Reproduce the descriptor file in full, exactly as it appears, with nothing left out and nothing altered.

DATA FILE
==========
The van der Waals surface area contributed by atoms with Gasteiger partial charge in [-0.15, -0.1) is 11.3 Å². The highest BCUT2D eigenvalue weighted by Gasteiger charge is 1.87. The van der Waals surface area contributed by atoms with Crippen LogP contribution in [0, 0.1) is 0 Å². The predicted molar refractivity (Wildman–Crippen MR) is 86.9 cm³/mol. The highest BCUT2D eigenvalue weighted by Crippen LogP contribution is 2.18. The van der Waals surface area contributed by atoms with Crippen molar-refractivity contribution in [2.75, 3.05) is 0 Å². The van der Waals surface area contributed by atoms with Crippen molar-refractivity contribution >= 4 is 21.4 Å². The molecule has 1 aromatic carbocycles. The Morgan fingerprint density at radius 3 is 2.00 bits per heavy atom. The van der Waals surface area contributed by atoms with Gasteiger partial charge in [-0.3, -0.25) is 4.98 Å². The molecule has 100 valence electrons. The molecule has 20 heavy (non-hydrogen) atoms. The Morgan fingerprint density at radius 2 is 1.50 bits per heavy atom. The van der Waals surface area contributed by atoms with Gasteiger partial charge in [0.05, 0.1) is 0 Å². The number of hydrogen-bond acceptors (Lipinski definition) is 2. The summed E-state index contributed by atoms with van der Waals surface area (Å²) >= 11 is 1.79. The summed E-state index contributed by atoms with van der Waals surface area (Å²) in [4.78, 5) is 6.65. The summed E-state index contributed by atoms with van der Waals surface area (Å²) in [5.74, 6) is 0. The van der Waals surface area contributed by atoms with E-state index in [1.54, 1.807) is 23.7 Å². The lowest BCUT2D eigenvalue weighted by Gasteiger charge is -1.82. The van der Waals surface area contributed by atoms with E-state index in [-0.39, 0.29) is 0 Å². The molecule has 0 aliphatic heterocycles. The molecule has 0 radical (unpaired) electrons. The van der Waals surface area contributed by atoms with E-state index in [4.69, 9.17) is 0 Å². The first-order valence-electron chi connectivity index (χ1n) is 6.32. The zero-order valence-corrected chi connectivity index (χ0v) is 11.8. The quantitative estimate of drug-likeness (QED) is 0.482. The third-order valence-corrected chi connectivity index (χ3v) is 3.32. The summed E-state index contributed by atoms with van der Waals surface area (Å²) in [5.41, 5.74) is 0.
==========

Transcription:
The van der Waals surface area contributed by atoms with Gasteiger partial charge in [-0.15, -0.1) is 11.3 Å². The highest BCUT2D eigenvalue weighted by Gasteiger charge is 1.87. The van der Waals surface area contributed by atoms with Crippen LogP contribution in [0, 0.1) is 0 Å². The predicted molar refractivity (Wildman–Crippen MR) is 86.9 cm³/mol. The highest BCUT2D eigenvalue weighted by Crippen LogP contribution is 2.18. The van der Waals surface area contributed by atoms with Crippen molar-refractivity contribution in [2.75, 3.05) is 0 Å². The van der Waals surface area contributed by atoms with Crippen molar-refractivity contribution >= 4 is 21.4 Å². The molecule has 1 aromatic carbocycles. The Morgan fingerprint density at radius 3 is 2.00 bits per heavy atom. The van der Waals surface area contributed by atoms with Gasteiger partial charge in [-0.3, -0.25) is 4.98 Å². The molecule has 100 valence electrons. The molecule has 20 heavy (non-hydrogen) atoms. The Morgan fingerprint density at radius 2 is 1.50 bits per heavy atom. The van der Waals surface area contributed by atoms with Gasteiger partial charge in [0.05, 0.1) is 0 Å². The number of hydrogen-bond acceptors (Lipinski definition) is 2. The summed E-state index contributed by atoms with van der Waals surface area (Å²) >= 11 is 1.79. The summed E-state index contributed by atoms with van der Waals surface area (Å²) in [4.78, 5) is 6.65. The summed E-state index contributed by atoms with van der Waals surface area (Å²) in [5.74, 6) is 0. The van der Waals surface area contributed by atoms with E-state index in [1.54, 1.807) is 23.7 Å². The lowest BCUT2D eigenvalue weighted by Gasteiger charge is -1.82. The van der Waals surface area contributed by atoms with E-state index in [-0.39, 0.29) is 0 Å². The molecule has 0 aliphatic heterocycles. The molecule has 0 radical (unpaired) electrons. The van der Waals surface area contributed by atoms with E-state index in [4.69, 9.17) is 0 Å². The first-order valence-electron chi connectivity index (χ1n) is 6.32. The zero-order valence-corrected chi connectivity index (χ0v) is 11.8. The quantitative estimate of drug-likeness (QED) is 0.482. The third-order valence-corrected chi connectivity index (χ3v) is 3.32. The summed E-state index contributed by atoms with van der Waals surface area (Å²) in [5.41, 5.74) is 0.